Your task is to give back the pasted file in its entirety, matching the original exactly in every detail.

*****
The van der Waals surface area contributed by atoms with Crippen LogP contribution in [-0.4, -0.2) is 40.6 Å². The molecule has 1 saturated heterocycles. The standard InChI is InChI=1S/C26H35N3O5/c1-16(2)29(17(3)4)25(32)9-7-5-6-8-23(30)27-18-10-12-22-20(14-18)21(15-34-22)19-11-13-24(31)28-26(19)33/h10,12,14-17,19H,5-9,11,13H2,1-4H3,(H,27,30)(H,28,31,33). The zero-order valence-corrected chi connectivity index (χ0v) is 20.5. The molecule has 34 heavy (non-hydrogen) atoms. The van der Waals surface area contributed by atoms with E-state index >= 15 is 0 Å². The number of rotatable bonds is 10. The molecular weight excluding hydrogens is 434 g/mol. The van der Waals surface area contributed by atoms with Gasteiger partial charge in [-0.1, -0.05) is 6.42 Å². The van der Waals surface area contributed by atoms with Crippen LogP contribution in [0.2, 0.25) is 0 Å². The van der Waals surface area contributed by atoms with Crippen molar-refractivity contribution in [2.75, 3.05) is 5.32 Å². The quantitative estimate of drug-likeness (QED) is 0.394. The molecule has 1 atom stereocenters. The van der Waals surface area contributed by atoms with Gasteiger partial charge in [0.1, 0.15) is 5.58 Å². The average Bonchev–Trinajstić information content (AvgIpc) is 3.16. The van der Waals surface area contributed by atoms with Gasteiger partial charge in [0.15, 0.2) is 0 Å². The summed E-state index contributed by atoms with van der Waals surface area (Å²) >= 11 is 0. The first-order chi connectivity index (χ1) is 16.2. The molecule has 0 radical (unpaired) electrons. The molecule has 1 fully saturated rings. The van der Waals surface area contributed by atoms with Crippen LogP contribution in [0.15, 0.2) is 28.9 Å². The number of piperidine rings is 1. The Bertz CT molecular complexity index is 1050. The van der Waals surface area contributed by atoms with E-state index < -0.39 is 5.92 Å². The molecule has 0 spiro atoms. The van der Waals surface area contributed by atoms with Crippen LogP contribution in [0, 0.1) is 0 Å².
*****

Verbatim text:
The van der Waals surface area contributed by atoms with Crippen LogP contribution in [-0.4, -0.2) is 40.6 Å². The molecule has 1 saturated heterocycles. The standard InChI is InChI=1S/C26H35N3O5/c1-16(2)29(17(3)4)25(32)9-7-5-6-8-23(30)27-18-10-12-22-20(14-18)21(15-34-22)19-11-13-24(31)28-26(19)33/h10,12,14-17,19H,5-9,11,13H2,1-4H3,(H,27,30)(H,28,31,33). The zero-order valence-corrected chi connectivity index (χ0v) is 20.5. The molecule has 34 heavy (non-hydrogen) atoms. The van der Waals surface area contributed by atoms with E-state index >= 15 is 0 Å². The number of rotatable bonds is 10. The molecular weight excluding hydrogens is 434 g/mol. The van der Waals surface area contributed by atoms with Gasteiger partial charge in [-0.1, -0.05) is 6.42 Å². The van der Waals surface area contributed by atoms with Crippen LogP contribution in [0.2, 0.25) is 0 Å². The van der Waals surface area contributed by atoms with Crippen molar-refractivity contribution in [2.75, 3.05) is 5.32 Å². The quantitative estimate of drug-likeness (QED) is 0.394. The molecule has 1 atom stereocenters. The van der Waals surface area contributed by atoms with Gasteiger partial charge in [0.1, 0.15) is 5.58 Å². The average Bonchev–Trinajstić information content (AvgIpc) is 3.16. The van der Waals surface area contributed by atoms with Gasteiger partial charge in [0.15, 0.2) is 0 Å². The summed E-state index contributed by atoms with van der Waals surface area (Å²) >= 11 is 0. The first-order chi connectivity index (χ1) is 16.2. The molecule has 0 radical (unpaired) electrons. The molecule has 1 fully saturated rings. The van der Waals surface area contributed by atoms with Crippen LogP contribution in [0.15, 0.2) is 28.9 Å². The number of piperidine rings is 1. The Bertz CT molecular complexity index is 1050. The van der Waals surface area contributed by atoms with E-state index < -0.39 is 5.92 Å². The molecule has 0 spiro atoms. The van der Waals surface area contributed by atoms with Crippen LogP contribution in [0, 0.1) is 0 Å².